got a double dose of media coverage in the past four days for its decidedly unique reporting of its annual bonuses to top executives. After initially leaving investors with the impression that Putnam CEO Larry Lasser
and others received no 2002 bonus, the firm set the record straight. By handling the disclosure in this way the firm insured that Lasser's bonus, and past compensation, garnered twice the headlines.
The unit of Marsh & McLennan filed a proxy with the SEC on Friday that left the bonus line for Putnam CEO Larry Lasser and other top executive blank. Initial reports, including one in the Boston Globe, interpreted that filing to mean that Lasser had received no bonus for his work in 2002. Reporters closely watch Lasser's compensation as he is the highest paid executive in the fund industry and Putnam was one of the weakest performers among the largest fund complexes in 2002. In 2000, Lasser received a pay package reportedly valued at $33 million. In 2002 his package fell nearly 50 percent to $17 million.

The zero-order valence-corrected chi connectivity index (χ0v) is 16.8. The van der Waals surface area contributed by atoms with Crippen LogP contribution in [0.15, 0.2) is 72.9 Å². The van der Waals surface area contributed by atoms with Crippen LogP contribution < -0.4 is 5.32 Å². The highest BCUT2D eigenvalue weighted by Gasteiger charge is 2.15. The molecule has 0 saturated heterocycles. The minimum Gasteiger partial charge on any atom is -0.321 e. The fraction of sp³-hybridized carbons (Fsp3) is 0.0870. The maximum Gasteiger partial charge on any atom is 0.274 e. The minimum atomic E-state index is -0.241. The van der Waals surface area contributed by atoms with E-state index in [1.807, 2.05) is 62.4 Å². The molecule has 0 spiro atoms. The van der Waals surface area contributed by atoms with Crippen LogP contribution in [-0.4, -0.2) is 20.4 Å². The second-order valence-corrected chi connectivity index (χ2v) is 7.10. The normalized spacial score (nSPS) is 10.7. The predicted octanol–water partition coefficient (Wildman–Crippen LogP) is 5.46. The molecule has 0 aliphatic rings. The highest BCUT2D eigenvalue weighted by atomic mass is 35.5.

Yesterday, the firm amended the proxy to show Lasser's 2002 bonus and related compensation. It turns out that he earned roughly $7 million beyond his base salary of $1 million.
Industry sources say that Putnam executives were caught without the time to complete gathering the information for the proxy filed on Friday. Marsh needed to have the filing turned into the SEC by the weekend to meet a requirement that it be available to shareholders at least 90 days prior to its annual meeting.
Apparently, the bonuses were not determined in time for information about them to make it into the initial filing.
In addition to his $1 million base salary and $7 million bonus, Lasser received $400,000 of other compensation, including $200,000 for sitting on fund boards and $15,000 for a supplemental health plan. He also was reimbursed $35,000 for the services of a financial adviser.
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